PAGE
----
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Two Pages


Download links and information about Two Pages by 4 Hero. This album was released in 1998 and it belongs to Electronica, House, Rock, Drum & Bass, Dancefloor, Dance Pop genres. It contains 19 tracks with total duration of 01:17:35 minutes.

Artist: 4 Hero
Release date: 1998
Genre: Electronica, House, Rock, Drum & Bass, Dancefloor, Dance Pop
Tracks: 19
Duration: 01:17:35
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No. Title Length
1. Loveless 5:54
2. Golden Age of Life 6:01
3. Planetaria (A Theme from a Dream) 6:02
4. Third Stream 6:04
5. Wormholes 0:32
6. Escape That 5:23
7. Mother Solar, Pt. 1 0:11
8. Spirits in Transit 4:54
9. Greys 2:00
10. The Action 3:17
11. Star Chasers 4:52
12. Wishful Thinking 4:37
13. Normal Changing World 0:12
14. Universal Love (Reprise) 5:25
15. We Who Are Not as Others 7:56
16. Humans 3:27
17. Pegasus 51 4:17
18. Three Thousand and Five 6:25
19. De-Sci-Fer 0:06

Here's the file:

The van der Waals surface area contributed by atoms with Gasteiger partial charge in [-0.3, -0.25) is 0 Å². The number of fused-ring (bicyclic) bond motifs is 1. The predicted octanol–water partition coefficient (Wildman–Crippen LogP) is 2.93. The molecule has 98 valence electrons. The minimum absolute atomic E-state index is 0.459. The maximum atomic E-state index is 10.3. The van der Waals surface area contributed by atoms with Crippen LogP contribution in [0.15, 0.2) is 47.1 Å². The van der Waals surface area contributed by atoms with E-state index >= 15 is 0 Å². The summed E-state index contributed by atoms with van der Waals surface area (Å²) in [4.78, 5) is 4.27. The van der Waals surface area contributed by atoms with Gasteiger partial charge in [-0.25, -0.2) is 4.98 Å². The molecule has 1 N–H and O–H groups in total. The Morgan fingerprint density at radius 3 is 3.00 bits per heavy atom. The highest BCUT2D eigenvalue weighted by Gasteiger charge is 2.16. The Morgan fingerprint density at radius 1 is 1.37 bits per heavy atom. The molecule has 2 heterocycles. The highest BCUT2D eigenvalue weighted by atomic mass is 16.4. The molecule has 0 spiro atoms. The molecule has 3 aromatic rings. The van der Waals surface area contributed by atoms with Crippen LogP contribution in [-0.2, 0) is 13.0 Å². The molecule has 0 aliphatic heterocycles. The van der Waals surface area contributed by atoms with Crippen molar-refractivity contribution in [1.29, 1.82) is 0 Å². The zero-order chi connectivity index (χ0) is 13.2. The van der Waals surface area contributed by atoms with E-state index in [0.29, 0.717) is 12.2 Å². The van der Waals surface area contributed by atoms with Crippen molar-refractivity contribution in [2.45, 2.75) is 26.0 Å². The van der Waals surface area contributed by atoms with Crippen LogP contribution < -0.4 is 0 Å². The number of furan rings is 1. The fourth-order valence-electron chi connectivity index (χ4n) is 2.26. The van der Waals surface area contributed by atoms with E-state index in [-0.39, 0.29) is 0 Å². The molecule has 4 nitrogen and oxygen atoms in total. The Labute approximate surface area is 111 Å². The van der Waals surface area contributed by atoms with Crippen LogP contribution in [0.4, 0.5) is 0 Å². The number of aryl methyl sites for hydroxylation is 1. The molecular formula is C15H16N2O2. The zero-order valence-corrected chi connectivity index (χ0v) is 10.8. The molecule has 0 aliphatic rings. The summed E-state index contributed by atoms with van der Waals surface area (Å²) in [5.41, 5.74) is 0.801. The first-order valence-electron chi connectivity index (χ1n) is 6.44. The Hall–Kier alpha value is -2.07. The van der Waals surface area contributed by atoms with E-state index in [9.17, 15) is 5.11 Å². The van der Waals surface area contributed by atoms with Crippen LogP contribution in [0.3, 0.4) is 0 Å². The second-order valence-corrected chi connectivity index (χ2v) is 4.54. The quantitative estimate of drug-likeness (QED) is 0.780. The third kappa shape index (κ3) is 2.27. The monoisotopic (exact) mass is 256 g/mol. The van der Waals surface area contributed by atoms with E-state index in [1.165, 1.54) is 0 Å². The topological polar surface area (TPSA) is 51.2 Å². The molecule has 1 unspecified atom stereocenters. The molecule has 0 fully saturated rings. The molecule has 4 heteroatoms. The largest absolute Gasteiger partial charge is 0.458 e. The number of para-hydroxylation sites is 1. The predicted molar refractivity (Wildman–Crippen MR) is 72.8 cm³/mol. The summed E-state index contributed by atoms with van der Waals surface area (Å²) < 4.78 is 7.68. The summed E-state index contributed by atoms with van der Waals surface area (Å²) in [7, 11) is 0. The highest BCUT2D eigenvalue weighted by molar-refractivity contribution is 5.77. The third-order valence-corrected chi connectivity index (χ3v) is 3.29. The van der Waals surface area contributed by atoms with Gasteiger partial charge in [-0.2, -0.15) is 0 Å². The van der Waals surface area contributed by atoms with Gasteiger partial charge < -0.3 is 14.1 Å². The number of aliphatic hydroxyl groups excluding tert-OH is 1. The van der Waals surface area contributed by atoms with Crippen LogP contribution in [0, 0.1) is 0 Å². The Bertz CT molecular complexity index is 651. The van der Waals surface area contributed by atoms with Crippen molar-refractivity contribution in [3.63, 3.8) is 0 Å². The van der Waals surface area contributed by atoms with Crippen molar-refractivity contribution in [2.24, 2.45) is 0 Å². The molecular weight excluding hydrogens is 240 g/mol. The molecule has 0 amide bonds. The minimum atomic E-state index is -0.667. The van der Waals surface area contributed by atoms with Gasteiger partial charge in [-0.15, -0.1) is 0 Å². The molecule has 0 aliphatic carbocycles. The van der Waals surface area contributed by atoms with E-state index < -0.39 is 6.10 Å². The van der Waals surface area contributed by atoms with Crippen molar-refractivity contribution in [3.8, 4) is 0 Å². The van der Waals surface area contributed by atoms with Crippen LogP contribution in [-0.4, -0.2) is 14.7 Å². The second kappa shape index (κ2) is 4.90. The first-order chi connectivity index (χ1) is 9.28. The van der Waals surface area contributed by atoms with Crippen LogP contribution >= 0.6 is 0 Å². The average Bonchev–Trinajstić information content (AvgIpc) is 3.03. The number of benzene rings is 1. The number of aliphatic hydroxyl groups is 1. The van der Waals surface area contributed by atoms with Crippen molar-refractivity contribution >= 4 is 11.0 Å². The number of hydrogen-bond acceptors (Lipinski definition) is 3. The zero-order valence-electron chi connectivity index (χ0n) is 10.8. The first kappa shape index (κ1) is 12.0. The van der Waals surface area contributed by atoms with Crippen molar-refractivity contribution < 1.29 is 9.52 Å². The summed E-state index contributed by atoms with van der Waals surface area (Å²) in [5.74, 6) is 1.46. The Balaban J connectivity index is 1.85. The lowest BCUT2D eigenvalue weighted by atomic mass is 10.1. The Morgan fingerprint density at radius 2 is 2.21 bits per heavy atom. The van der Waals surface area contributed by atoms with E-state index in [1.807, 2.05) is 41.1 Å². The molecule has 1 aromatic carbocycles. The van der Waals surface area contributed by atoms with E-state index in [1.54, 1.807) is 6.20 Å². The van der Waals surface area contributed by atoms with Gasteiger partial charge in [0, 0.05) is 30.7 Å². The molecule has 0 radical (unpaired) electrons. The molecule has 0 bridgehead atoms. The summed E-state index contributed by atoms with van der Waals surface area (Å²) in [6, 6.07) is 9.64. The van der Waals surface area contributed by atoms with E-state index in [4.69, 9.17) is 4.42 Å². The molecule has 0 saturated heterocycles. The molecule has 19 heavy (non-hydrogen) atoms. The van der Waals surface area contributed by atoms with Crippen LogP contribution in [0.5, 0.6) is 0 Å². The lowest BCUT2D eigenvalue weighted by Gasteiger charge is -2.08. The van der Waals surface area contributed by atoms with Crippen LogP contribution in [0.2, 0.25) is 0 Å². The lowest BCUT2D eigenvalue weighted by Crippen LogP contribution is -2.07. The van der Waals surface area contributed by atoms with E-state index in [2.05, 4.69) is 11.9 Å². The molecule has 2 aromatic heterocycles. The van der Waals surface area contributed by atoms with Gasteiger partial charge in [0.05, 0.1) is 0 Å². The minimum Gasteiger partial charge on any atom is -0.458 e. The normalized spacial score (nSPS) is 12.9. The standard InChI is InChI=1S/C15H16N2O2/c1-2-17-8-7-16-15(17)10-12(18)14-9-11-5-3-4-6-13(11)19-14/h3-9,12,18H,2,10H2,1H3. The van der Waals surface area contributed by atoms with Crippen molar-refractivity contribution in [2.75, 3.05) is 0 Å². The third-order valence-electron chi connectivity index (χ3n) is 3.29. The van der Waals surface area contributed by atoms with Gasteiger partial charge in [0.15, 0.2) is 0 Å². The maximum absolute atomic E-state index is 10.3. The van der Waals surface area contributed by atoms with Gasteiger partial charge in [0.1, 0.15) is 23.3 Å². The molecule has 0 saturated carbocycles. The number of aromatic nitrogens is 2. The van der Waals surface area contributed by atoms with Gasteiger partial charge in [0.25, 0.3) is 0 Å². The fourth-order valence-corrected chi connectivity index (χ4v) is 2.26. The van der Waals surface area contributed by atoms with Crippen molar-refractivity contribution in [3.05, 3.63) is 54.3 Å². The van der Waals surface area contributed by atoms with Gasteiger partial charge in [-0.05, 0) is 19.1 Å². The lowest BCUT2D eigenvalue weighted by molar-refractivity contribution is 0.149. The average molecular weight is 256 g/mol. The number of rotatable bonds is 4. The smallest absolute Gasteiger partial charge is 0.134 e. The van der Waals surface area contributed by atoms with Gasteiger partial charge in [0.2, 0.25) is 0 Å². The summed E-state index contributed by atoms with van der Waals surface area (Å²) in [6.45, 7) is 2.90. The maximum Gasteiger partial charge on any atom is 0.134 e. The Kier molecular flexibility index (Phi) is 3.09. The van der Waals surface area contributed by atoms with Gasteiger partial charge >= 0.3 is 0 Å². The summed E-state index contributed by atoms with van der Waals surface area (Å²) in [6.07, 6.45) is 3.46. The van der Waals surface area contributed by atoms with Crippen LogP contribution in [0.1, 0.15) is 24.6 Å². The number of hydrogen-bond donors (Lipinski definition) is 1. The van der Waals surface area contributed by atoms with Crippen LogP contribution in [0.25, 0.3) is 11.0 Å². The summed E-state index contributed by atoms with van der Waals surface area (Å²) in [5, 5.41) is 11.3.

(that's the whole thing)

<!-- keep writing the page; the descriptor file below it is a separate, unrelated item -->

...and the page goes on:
It's nearly impossible to listen to 4 Hero's Two Pages without thinking about the incredible success enjoyed by the jungle movement (and Roni Size's New Forms LP in particular) during the four-year gap which separated Dego and Mark Mac's second album from their third. With LTJ Bukem, the duo were one of the first jungle acts to desert hardcore for the astral drift of jazz-fusion atmospheres, and Two Pages is about as fusion-soaked as it gets. The first of the two discs includes the more downtempo R&B, almost orchestral side of 4 Hero, quite indebted to jazz luminaries like Pharoah Sanders, Lonnie Liston Smith and Roy Ayers. Many of the instruments are live contributions, while vocalists as wide-ranging as poet Ursula Rucker and Digable Planets rapper Butterfly make appearances. The second disc is the dancefloor (read: tighter) half of the album, skirting through dense soundscapes of paranoid breakbeats. As could be expected, more than two hours of music is way too much for listeners to work their way through, and a heavy editing job would have made this a stellar album instead of the flawed and somewhat bloated album it turned out to be. For drum'n'bass fans, the real highlights come with second-disc tracks like "We Who Are Not as Others" and "In the Shadows" — as it is, they're so terrific as to nearly justify purchase by themselves. (The American version of Two Pages edited the album down to fit on a single disc, and also added several tracks not available on the British two-CD version.)